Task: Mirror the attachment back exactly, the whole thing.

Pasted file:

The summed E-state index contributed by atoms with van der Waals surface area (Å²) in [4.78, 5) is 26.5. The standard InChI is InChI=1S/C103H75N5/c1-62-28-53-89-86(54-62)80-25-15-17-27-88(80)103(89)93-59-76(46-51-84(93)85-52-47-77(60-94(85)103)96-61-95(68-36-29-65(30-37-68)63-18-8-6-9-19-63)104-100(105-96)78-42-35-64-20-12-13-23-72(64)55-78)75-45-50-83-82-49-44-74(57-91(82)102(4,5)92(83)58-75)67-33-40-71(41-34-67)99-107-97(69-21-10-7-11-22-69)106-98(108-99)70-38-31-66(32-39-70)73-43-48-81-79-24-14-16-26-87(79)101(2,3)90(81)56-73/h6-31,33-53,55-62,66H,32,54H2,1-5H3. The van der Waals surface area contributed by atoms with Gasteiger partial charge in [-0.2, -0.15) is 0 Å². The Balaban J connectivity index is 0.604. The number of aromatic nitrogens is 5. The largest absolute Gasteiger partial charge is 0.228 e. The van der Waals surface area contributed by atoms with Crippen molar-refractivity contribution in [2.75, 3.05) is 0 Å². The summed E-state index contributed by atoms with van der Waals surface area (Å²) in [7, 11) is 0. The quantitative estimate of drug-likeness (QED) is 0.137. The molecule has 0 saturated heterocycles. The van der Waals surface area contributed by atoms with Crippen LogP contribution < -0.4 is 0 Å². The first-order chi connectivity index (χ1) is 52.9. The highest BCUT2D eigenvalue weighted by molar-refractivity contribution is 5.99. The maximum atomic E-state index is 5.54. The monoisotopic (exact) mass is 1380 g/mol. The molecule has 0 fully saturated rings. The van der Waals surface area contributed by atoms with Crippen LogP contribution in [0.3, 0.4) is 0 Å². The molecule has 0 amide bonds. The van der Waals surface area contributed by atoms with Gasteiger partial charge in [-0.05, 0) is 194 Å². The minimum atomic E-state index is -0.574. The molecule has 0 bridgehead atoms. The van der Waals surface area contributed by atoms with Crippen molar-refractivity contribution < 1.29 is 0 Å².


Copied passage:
The summed E-state index contributed by atoms with van der Waals surface area (Å²) in [4.78, 5) is 26.5. The standard InChI is InChI=1S/C103H75N5/c1-62-28-53-89-86(54-62)80-25-15-17-27-88(80)103(89)93-59-76(46-51-84(93)85-52-47-77(60-94(85)103)96-61-95(68-36-29-65(30-37-68)63-18-8-6-9-19-63)104-100(105-96)78-42-35-64-20-12-13-23-72(64)55-78)75-45-50-83-82-49-44-74(57-91(82)102(4,5)92(83)58-75)67-33-40-71(41-34-67)99-107-97(69-21-10-7-11-22-69)106-98(108-99)70-38-31-66(32-39-70)73-43-48-81-79-24-14-16-26-87(79)101(2,3)90(81)56-73/h6-31,33-53,55-62,66H,32,54H2,1-5H3. The van der Waals surface area contributed by atoms with Gasteiger partial charge in [-0.2, -0.15) is 0 Å². The Balaban J connectivity index is 0.604. The number of aromatic nitrogens is 5. The largest absolute Gasteiger partial charge is 0.228 e. The van der Waals surface area contributed by atoms with Crippen molar-refractivity contribution in [2.75, 3.05) is 0 Å². The summed E-state index contributed by atoms with van der Waals surface area (Å²) in [7, 11) is 0. The quantitative estimate of drug-likeness (QED) is 0.137. The molecule has 0 saturated heterocycles. The van der Waals surface area contributed by atoms with Crippen LogP contribution < -0.4 is 0 Å². The first-order chi connectivity index (χ1) is 52.9. The highest BCUT2D eigenvalue weighted by molar-refractivity contribution is 5.99. The maximum atomic E-state index is 5.54. The monoisotopic (exact) mass is 1380 g/mol. The molecule has 0 fully saturated rings. The van der Waals surface area contributed by atoms with Crippen LogP contribution in [0.3, 0.4) is 0 Å². The molecule has 0 amide bonds. The van der Waals surface area contributed by atoms with Gasteiger partial charge in [-0.05, 0) is 194 Å². The minimum atomic E-state index is -0.574. The molecule has 0 bridgehead atoms. The van der Waals surface area contributed by atoms with Crippen molar-refractivity contribution < 1.29 is 0 Å².